Still Hungry?

Green Chile Corn Chowder_terraThe etymological confluence of the word soup and the word restaurant offers a satisfying story for chilly November days of waning light—and our Still Hungry? column. Apparently, in 16th century France, what we know of as soups were called “restaurants” (from the French verb restaurer, meaning to restore). “Restaurants” were advertised and the soups sold cheaply by street vendors as wellness remedies. A couple centuries later, a French businessman opened a shop that specialized in “restaurants” (essentially, consommés or soups!). His enticing call to action? Some Latin words inspired by and riffing on the well-known Gospel of Matthew narrative, “Venite ad me vos qui stomacho laboratis et ego restaurabo vos,” or, “Come to me you who are weary and I will restore you in the stomach.”

Fast-forward to today’s “shops that sell soup” in Santa Fe and Albuquerque, and it’s not only the dine-in customer, but scores of hungry families, who benefit from the modern confluence of restaurant and soup. We’re talking about Souper Bowl, of course, that delicious January fundraising event presented by Albuquerque’s Roadrunner Food Bank and Santa Fe’s The Food Depot. For the last 20-plus years, participating restaurants have concocted soups in promising categories to be tasted by discerning soup-lovers, who pay to vote for their faves. Proceeds help both food banks to distribute food and manage food programs that assist hungry people and communities across New Mexico, which has been ranked among the hungriest states in the nation.

This Thanksgiving season—just in time for soup and gratitude, that delightful duo—we asked four of the recent Souper Bowl winners for a home-cook soup recipe, so that our readers could try their hand at restoring tummies. Thank you very much to Sweetwater Harvest Kitchen, Terra Restaurant at Four Seasons Resort Rancho Encantado and Dinner for Two in Santa Fe, and to Bocadillo’s Slow Roasted in Albuquerque—congratulations on your fine food and philanthropic spirit, arguably one of the greatest approaches to restoration there is. Continue reading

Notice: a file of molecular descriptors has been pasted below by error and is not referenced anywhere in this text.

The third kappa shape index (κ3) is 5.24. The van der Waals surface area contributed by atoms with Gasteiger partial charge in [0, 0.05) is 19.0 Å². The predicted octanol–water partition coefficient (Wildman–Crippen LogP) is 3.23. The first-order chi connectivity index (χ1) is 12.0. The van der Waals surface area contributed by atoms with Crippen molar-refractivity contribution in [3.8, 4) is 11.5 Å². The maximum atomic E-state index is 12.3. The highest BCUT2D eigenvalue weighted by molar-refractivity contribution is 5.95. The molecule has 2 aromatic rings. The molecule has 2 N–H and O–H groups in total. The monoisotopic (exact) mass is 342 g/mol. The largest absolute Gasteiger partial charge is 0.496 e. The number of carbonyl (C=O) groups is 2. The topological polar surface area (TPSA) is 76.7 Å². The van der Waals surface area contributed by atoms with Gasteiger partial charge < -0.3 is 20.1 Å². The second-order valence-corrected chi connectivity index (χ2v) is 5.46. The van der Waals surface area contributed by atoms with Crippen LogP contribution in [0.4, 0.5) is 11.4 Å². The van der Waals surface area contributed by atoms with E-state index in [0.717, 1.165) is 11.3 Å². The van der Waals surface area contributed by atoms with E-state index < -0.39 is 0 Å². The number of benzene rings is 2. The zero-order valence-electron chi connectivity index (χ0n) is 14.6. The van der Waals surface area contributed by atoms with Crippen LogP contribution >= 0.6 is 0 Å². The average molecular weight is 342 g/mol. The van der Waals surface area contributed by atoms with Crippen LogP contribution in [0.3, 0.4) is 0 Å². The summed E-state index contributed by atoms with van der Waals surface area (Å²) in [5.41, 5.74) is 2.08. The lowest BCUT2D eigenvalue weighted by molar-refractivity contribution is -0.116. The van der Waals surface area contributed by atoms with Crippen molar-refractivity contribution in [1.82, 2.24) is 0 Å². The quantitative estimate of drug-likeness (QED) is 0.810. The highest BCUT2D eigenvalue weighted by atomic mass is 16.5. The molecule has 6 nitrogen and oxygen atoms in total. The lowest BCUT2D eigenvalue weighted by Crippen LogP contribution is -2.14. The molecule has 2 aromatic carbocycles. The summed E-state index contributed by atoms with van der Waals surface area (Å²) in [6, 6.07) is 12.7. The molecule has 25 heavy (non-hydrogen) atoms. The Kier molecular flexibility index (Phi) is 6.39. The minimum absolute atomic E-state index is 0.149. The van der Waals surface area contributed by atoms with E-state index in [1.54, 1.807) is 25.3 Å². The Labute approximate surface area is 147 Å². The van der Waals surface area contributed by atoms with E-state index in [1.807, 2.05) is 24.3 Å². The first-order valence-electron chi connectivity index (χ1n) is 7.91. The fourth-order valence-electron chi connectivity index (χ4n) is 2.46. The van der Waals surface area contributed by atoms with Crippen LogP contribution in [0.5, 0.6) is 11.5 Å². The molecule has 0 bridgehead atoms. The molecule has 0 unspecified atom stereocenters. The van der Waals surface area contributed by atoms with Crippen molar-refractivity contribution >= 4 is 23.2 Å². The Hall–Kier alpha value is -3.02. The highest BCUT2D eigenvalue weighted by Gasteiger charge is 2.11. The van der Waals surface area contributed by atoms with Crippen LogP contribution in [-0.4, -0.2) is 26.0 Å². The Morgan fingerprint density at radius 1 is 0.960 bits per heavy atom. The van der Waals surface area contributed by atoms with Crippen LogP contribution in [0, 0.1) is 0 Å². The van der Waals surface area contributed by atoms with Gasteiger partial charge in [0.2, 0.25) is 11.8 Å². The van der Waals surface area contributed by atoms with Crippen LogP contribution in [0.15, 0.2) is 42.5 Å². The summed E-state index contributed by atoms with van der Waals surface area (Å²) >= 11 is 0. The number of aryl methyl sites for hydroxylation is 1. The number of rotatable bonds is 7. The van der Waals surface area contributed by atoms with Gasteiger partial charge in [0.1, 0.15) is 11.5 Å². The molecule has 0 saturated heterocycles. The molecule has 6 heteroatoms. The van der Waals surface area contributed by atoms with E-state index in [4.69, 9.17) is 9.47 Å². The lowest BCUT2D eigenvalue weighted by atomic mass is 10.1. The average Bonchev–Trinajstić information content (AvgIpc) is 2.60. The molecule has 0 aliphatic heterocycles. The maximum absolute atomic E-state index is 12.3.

In Chile We Trust

In Chile We TrustI admit that upon moving to New Mexico it took me longer than some to fully embrace the state vegetable. In fact, at the risk of losing my New Mexico residency card, I’ll go so far as to say that I still prefer my pizza and hamburgers to be chile free. Days can go by without a chile appearing on my menu, and my comfort food is more along the lines of risotto or mashed potatoes, sans chile, than it is mac and cheese with chile or a heaping plate of chile cheese fries. Chile has gradually crept into my diet, however, and I certainly don’t stare at the waitress with a blank look on my face and stutter when asked, “Red or green?” Chile rellenos and carne adovada, two dishes unheard of in the East, have become favorites. But I guess I’m kind of vanilla in my chile tastes—I like it on New Mexican food but not crossing over into other cuisines and, beyond the occasional breakfast burrito (usually eaten when there’s a tray of them at an early work meeting), it certainly doesn’t carry over into breakfast.

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